13 March 2008

From Melbourne & Montreux

Jamie Oehlers was back in Canberra last night with his Quartet. It’s the same band that played so impressively at Hippos a year or so back. And the music was similarly passionate and committed, which suited an audience of mainly appreciative students.

Jamie is renowned as one of our best tenor players, having won a prize at Montreux Festival, and more recently, the 2007 Australian jazz artist of the year. I don’t much like prizes in art, but you have to be good to win and Jamie is. He’s fluid both in sound and body; mobile, complex, fast. His responses to harmonies are challenging and varying; his melodies are fleeting and embellished; his commitment intense. This is not music for the tame. Sam K seems more musically approachable and immediate at first sight. His solos articulate in a way that seems more obvious, and yet they too delve into constantly-changing dissonance, so perhaps the initial impression is just that: an impression. He was also blissful on solo piano at various times, with a Yamaha grand to confirm the tonal richness. Sam A and Ben are masters. I’ve heard them several times at Hippo. More recently, I was overwhelmed by their performances at Wangaratta as the support players for the guitar competition. They played all range of styles at the highest level, with aptness and capability, for both consistently impressive solos and reliable, propulsive support. They didn’t need to suffer contestants’ nerves and they were always warmed up, but this was challenging in other ways: constant variation, long playing, and great responsibility to the contestants, and they did them proud. Sam told me he’d been totally exhausted after the festival; I can imagine. On the night, they each played superbly. Comfortable walks and solid rhythms from Sam. He soloed on a Paul Williamson lullaby as the leader of a collective improvisation; expressive and integral rather than individual and out front. And my impression of Ben was similar. It was as if he just released solos and rhythms from the music, as if they were already there and just needed a cage door to be opened for freedom.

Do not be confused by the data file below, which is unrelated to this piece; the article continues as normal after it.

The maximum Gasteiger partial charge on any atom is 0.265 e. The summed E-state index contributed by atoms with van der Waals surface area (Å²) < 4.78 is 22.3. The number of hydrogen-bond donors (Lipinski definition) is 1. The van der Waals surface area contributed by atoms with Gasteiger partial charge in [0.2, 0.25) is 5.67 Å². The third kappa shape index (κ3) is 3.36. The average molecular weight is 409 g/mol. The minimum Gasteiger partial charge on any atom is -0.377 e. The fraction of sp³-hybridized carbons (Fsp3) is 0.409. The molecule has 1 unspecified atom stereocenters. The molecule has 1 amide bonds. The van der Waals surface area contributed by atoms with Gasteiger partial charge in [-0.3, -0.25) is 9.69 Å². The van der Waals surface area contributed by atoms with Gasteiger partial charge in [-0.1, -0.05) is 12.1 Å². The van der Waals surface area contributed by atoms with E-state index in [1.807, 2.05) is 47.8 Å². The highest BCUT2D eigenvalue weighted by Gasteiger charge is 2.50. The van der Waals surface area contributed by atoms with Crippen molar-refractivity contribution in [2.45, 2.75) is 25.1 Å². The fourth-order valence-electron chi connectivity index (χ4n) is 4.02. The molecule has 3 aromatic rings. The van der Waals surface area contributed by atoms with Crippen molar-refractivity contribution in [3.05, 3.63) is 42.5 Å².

The Quartet played two sets, each of 5 tunes and each lasting about 60 minutes with no wasted time for chatter. Tunes included several from Jamie himself, as well as one each from Tomas Stanko, Sam Rivers (Beatrice), Paul Williamson, Coltrane (Dear Lord), and Ellington (Caravan). Caravan was mightily re-visioned with new time structures. The students were all discussing it in the break. Dave Rodrugues’s count of 17/4 as 7-7-3 was accepted; the timing on the bridge was deceptive and not straight but noone had a count for that. Beatrice was malleable, flowing, smooth, and somewhat veiled in performance: not veiled by arrangement, but by rich modern substitutions and harmonic flights obscuring the underlying chords. The other tunes were as rich. The Paul Williamson tune and Coltrane’s Dear Lord were ethereal and beauteous. The Tomas Stanko piece, and Jamie’s final original, Replicator, were hot and alive with energy. And I guess a final impression is of dynamics; from delicate piano to stomping swing, it was there and under control.

So, this was a challenging and rewarding performance for those who got there. Keep an eye out for more concerts at the ANU Band Room.

The Quartet comprised Jamie Oehlers (tenor sax), Sam Keevers (piano), Sam Anning (bass) and Ben Vanderwal (drums).

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